Data extraction

In the hospital database and searched publications, we extracted the baseline clinical characteristics included age at diagnosis, sex, tumor histology, EGFR mutation status, performance status (PS), smoking history and prior treatment regions. Clinical treatment regimen of EGFR-TKI and response outcome was extracted or accessed. Tumor response was assessed by RECIST (version 1.1), WHO criteria and ECOG criteria in the original publications. The same terms from EGFR wild type LSCC patients were also yielded as controls. Data were recorded as individual type and grouped type, which decided the patients into different cohort for analysis.

Statistic methods

Firstly, in the eight studies with grouped data extracted, which had its outcome of ORR, DCR and median PFS (see Table 1) in each studies, [11-17, 55] were allocated as the first-cohort.

Secondly, the searched patients with the terms extracted individually [19-42] were put as the second-cohort. The ORR and DCR were accounted. The median PFS were generated by the Kaplan–Meier method directly. These statistical analyses were performed using IBM SPSS Statistics version 22.0 for Mac OS.

Thirdly, the ORR, DCR and median PFS of the first-cohort were pooled with those in the second-cohort using Comprehensive Meta Analysis software (Version 3.13) by one-group dichotomous (for ORR and DCR) or continuous analysis functions (for median PFS) (Figure 3) . Homogeneity was tested by the Q statistic (significance level at P > 0.10) and the I2 statistic (significant heterogeneity, I2>50%). If there was no significant heterogeneity in the groups, the fixed-effects model (Mantel–Haenszel method) was used. Otherwise, the random-effects model (DerSimonian and Laird method) was used. All tests were two-sided and P≥0.05 were considered significant.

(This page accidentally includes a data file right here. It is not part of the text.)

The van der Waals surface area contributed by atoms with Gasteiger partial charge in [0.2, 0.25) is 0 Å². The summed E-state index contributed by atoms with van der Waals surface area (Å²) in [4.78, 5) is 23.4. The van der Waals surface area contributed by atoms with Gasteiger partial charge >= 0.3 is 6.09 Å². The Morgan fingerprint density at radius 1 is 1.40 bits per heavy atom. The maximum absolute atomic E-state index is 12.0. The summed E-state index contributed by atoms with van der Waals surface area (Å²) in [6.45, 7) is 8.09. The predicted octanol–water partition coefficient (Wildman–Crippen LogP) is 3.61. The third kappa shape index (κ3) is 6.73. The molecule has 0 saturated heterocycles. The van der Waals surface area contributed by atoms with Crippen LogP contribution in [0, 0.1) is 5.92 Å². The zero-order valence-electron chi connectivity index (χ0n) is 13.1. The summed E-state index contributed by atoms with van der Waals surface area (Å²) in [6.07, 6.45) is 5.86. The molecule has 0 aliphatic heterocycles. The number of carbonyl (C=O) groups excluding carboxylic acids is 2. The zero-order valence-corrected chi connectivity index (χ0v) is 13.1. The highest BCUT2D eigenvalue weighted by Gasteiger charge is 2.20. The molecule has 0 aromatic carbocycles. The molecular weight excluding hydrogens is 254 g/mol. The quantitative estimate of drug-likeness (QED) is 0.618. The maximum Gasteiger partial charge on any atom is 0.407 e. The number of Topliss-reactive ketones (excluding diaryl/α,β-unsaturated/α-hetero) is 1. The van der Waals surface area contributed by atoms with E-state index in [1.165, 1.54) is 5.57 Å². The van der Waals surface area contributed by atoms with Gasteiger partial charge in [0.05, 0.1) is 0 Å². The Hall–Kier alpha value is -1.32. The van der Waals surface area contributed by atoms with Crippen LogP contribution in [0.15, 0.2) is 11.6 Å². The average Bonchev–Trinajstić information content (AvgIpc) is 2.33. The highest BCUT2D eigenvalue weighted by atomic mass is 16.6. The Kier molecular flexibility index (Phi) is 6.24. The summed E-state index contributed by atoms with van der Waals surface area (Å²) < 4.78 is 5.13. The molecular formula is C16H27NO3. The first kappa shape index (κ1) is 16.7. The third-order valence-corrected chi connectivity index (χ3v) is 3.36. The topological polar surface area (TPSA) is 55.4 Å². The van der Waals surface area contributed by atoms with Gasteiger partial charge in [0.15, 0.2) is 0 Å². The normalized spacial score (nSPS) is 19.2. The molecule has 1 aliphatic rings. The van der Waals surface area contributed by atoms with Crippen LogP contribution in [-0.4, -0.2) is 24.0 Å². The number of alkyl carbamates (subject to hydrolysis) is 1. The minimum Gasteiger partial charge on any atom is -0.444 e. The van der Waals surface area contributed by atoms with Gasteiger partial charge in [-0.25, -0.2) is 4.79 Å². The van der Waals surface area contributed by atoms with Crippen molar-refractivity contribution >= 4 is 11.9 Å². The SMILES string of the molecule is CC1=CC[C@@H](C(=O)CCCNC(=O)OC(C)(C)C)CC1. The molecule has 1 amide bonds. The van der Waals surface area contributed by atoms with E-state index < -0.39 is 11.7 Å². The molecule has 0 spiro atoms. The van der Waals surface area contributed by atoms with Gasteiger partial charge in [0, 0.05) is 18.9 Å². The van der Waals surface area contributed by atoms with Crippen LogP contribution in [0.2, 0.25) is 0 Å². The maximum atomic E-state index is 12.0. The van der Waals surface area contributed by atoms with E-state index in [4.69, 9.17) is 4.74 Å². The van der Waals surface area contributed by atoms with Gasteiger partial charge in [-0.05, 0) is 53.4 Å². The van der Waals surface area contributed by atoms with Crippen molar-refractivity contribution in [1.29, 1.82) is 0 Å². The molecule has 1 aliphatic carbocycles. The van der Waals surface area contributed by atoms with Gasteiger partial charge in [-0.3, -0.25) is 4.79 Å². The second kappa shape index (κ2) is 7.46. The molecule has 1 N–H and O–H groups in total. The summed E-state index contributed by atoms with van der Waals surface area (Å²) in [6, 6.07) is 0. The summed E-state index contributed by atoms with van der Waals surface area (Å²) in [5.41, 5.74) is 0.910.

Author contributions

Conception and design: Shun Lu, Jingqi Zhuang

Collection and assembly of data: Jingqi Zhuang, Yongfeng Yu and Ziming Li

Data analysis and interpretation: all authors

Manuscript writing: all authors

Final approval of manuscript: all authors.

Acknowledgments

This work was supported by grants from National Natural Science Foundation of China (81672272), Wu Jie Ping-Roche Medical Special Foundation (320.6750.1388), Shanghai Chest Hospital Science and Technology Development Fund (2014YZDC10600), and Key Project of Shanghai Health and Family Planning Commission (201540365).

Conflicts of Interest

None of the authors has any personal or financial conflicts of interest.